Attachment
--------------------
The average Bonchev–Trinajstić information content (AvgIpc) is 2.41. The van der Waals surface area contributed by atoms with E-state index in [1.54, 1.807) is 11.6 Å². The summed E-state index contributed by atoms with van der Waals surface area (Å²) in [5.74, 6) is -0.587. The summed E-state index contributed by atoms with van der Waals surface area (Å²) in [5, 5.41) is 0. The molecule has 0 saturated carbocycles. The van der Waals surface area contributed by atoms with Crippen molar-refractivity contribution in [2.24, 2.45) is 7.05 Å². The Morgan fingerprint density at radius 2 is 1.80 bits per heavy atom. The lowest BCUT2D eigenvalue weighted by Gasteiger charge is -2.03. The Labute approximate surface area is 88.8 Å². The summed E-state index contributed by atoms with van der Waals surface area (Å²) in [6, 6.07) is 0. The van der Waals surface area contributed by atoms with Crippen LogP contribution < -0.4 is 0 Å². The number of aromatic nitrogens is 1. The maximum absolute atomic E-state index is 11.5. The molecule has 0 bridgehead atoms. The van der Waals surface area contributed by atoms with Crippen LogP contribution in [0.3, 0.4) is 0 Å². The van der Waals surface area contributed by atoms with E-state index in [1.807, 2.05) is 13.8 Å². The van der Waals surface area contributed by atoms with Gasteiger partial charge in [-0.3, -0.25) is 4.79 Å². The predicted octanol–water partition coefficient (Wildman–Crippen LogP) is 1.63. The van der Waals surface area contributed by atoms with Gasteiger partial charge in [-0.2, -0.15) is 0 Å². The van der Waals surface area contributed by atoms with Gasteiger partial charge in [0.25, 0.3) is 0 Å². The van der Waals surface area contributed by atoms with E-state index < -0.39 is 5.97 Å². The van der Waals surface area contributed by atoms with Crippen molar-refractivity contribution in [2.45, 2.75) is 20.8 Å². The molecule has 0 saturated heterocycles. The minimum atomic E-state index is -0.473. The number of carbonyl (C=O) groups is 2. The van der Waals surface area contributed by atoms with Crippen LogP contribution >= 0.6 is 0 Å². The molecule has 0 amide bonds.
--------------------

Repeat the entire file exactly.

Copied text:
The average Bonchev–Trinajstić information content (AvgIpc) is 2.41. The van der Waals surface area contributed by atoms with E-state index in [1.54, 1.807) is 11.6 Å². The summed E-state index contributed by atoms with van der Waals surface area (Å²) in [5.74, 6) is -0.587. The summed E-state index contributed by atoms with van der Waals surface area (Å²) in [5, 5.41) is 0. The molecule has 0 saturated carbocycles. The van der Waals surface area contributed by atoms with Crippen molar-refractivity contribution in [2.24, 2.45) is 7.05 Å². The Morgan fingerprint density at radius 2 is 1.80 bits per heavy atom. The lowest BCUT2D eigenvalue weighted by Gasteiger charge is -2.03. The Labute approximate surface area is 88.8 Å². The summed E-state index contributed by atoms with van der Waals surface area (Å²) in [6, 6.07) is 0. The van der Waals surface area contributed by atoms with Crippen LogP contribution < -0.4 is 0 Å². The number of aromatic nitrogens is 1. The maximum absolute atomic E-state index is 11.5. The molecule has 0 bridgehead atoms. The van der Waals surface area contributed by atoms with Crippen LogP contribution in [0.3, 0.4) is 0 Å². The van der Waals surface area contributed by atoms with E-state index in [1.807, 2.05) is 13.8 Å². The van der Waals surface area contributed by atoms with Gasteiger partial charge in [-0.3, -0.25) is 4.79 Å². The predicted octanol–water partition coefficient (Wildman–Crippen LogP) is 1.63. The van der Waals surface area contributed by atoms with Gasteiger partial charge in [-0.2, -0.15) is 0 Å². The van der Waals surface area contributed by atoms with Gasteiger partial charge in [0.25, 0.3) is 0 Å². The van der Waals surface area contributed by atoms with E-state index < -0.39 is 5.97 Å². The van der Waals surface area contributed by atoms with Crippen molar-refractivity contribution in [2.45, 2.75) is 20.8 Å². The molecule has 0 saturated heterocycles. The minimum atomic E-state index is -0.473. The number of carbonyl (C=O) groups is 2. The van der Waals surface area contributed by atoms with Crippen LogP contribution >= 0.6 is 0 Å². The molecule has 0 amide bonds.